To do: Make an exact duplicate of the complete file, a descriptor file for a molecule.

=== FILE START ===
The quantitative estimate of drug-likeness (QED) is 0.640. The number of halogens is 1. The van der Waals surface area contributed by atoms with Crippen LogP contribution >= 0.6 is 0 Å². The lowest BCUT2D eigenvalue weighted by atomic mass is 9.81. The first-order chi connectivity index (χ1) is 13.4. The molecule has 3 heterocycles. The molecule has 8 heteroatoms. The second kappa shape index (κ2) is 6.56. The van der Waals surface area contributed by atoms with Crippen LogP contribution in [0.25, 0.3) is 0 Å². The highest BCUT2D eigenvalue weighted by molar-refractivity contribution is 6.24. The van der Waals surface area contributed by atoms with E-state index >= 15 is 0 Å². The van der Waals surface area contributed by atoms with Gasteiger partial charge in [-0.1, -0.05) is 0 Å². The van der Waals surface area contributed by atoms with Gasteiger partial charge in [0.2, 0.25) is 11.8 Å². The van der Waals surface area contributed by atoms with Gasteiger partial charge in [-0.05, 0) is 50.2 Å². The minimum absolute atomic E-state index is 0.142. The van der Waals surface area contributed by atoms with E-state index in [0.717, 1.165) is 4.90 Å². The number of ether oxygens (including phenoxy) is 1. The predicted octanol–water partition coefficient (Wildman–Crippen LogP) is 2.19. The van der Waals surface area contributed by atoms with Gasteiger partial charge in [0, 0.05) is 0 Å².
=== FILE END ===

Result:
The quantitative estimate of drug-likeness (QED) is 0.640. The number of halogens is 1. The van der Waals surface area contributed by atoms with Crippen LogP contribution >= 0.6 is 0 Å². The lowest BCUT2D eigenvalue weighted by atomic mass is 9.81. The first-order chi connectivity index (χ1) is 13.4. The molecule has 3 heterocycles. The molecule has 8 heteroatoms. The second kappa shape index (κ2) is 6.56. The van der Waals surface area contributed by atoms with Crippen LogP contribution in [0.25, 0.3) is 0 Å². The highest BCUT2D eigenvalue weighted by molar-refractivity contribution is 6.24. The van der Waals surface area contributed by atoms with E-state index >= 15 is 0 Å². The van der Waals surface area contributed by atoms with Gasteiger partial charge in [-0.1, -0.05) is 0 Å². The van der Waals surface area contributed by atoms with Gasteiger partial charge in [0.2, 0.25) is 11.8 Å². The van der Waals surface area contributed by atoms with Gasteiger partial charge in [-0.05, 0) is 50.2 Å². The minimum absolute atomic E-state index is 0.142. The van der Waals surface area contributed by atoms with E-state index in [0.717, 1.165) is 4.90 Å². The number of ether oxygens (including phenoxy) is 1. The predicted octanol–water partition coefficient (Wildman–Crippen LogP) is 2.19. The van der Waals surface area contributed by atoms with Gasteiger partial charge in [0, 0.05) is 0 Å².